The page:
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A Test To See If You Write Sloppy Software


This article is a test to determine how proficient you are at developing well-programmed software. Take the test to find out. You may surprise yourself.

Author Info:
By: Tim Perdue
Rating: 4 stars4 stars4 stars4 stars4 stars / 13
March 18, 2003
TABLE OF CONTENTS:
  1. · A Test To See If You Write Sloppy Software
  2. · Take the Test
  3. · Your Results

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A Test To See If You Write Sloppy Software - Take the Test
(Page 2 of 3 )

The Barest Basics of Writing Decent Software

  • Code Structure: Creating a directory structure, config file, naming standard, commenting, and formatting.Error Handling: Checking every database query and properly displaying errors to the user.
  • Database Structure: Using a relational database properly.

Configuration and Directory Structure

One of the most outrageous problems I encountered in this application was the hard-coding of database username/passwords on every page throughout the site. If you ever need to change your database password, you would have to change every page. The simple solution, of course is to have a config file, which is included on every page. Give yourself 1 point if you have a proper config file.

In my applications, I create an "include" directory (it can be anywhere), and in that include directory, I place a file called "pre.php" that includes a config file, a database abstraction layer, and the template for page header/footer. It's then a simple matter to include "pre.php" on every page and inherit its functions.

Logical sub-sections of your application should be in their own directories. If you ever have more than 10-15 files in one directory, it's a sign you need to improve your directory structure. Give yourself 1 point if you have fewer than 15 files in each directory.

Naming Standards, Commenting and Formatting Your Code

It's valuable to have a naming standard for the functions you write in PHP. If you aren't using OO-style PHP programming, you can quickly run into name-space problems. I generally start my function names with the name of the sub-section I'm in. For instance, if I'm in the "bug tracker", all my files are in the "/bug/" directory and the functions start with "bug_". Bug-tracker-specific tables in the database would also start with "bug_" for clarity. Give yourself 1 point if you have a rational naming standard.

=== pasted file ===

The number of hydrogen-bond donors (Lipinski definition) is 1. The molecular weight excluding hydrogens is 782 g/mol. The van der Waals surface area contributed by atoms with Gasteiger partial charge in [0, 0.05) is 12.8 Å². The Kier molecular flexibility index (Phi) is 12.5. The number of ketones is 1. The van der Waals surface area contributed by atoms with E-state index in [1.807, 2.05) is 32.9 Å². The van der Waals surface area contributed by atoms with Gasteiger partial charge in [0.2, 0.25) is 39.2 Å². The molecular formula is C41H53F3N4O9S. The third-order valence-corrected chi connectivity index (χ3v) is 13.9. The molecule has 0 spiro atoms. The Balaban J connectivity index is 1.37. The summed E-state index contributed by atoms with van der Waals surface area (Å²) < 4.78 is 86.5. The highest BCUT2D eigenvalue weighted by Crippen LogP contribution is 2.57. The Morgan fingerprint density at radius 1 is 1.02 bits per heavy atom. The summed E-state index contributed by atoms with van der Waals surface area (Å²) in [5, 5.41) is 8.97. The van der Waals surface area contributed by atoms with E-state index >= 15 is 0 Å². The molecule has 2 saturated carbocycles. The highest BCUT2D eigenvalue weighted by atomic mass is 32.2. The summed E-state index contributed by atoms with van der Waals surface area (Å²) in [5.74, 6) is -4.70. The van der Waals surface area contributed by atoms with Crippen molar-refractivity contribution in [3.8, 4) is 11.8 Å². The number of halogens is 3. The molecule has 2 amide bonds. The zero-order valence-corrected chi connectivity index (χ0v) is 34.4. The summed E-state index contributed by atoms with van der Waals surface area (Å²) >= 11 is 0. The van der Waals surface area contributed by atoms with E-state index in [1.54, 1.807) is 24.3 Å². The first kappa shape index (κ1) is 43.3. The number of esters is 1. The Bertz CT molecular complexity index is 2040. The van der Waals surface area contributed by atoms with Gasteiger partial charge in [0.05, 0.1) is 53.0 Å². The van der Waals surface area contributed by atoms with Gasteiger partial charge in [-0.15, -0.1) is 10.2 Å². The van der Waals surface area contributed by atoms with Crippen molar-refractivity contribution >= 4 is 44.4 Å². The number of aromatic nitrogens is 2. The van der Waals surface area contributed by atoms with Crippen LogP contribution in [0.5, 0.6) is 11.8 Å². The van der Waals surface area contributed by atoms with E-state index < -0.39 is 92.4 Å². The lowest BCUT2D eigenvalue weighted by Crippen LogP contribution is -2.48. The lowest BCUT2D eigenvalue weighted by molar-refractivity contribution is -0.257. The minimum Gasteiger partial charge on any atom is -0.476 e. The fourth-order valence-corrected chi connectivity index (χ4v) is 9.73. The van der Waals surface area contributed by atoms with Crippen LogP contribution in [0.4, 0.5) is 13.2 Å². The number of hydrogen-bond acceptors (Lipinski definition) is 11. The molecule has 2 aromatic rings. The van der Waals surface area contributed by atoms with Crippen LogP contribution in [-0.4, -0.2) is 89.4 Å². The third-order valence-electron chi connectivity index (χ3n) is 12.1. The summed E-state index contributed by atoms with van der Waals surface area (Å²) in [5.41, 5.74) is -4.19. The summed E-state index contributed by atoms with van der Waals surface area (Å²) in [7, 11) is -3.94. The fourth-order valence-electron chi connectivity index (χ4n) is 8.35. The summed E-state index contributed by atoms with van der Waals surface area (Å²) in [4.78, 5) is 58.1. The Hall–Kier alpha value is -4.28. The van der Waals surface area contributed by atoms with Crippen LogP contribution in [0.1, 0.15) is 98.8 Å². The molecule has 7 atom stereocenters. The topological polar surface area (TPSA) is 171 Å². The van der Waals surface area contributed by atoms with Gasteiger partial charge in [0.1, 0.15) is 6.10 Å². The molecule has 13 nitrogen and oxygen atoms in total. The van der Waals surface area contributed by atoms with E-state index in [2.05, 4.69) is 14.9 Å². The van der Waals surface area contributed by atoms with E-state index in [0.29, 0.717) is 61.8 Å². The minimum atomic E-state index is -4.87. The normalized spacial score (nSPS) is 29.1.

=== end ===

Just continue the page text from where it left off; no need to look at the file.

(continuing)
PHPDoc, which is based on JavaDoc, has been adopted as the standard for commenting and documenting functions in PHP. I use PHPDoc on more elaborate projects, but I generally just use short comments for tight-budget client work. Give yourself 2 points if you use PHPDoc or 1 point if you use standard comments.

I also encourage you to take pride in formatting your code. I always use plenty of braces ("{" or "}") in my code and parentheses wherever it makes sense. Braces are not strictly required all of the time, however the idea is to make your code absolutely clear and obvious to anyone who takes on its maintenance after you part ways with it. I also use appropriate vertical and horizontal (tabs) white space to make things clear. Here is an example:

<?php
if ($test) {
    //do something
} else {
    if ($foo == 123) {
        //operation here
    } else {
        //other operation
    }
}
?>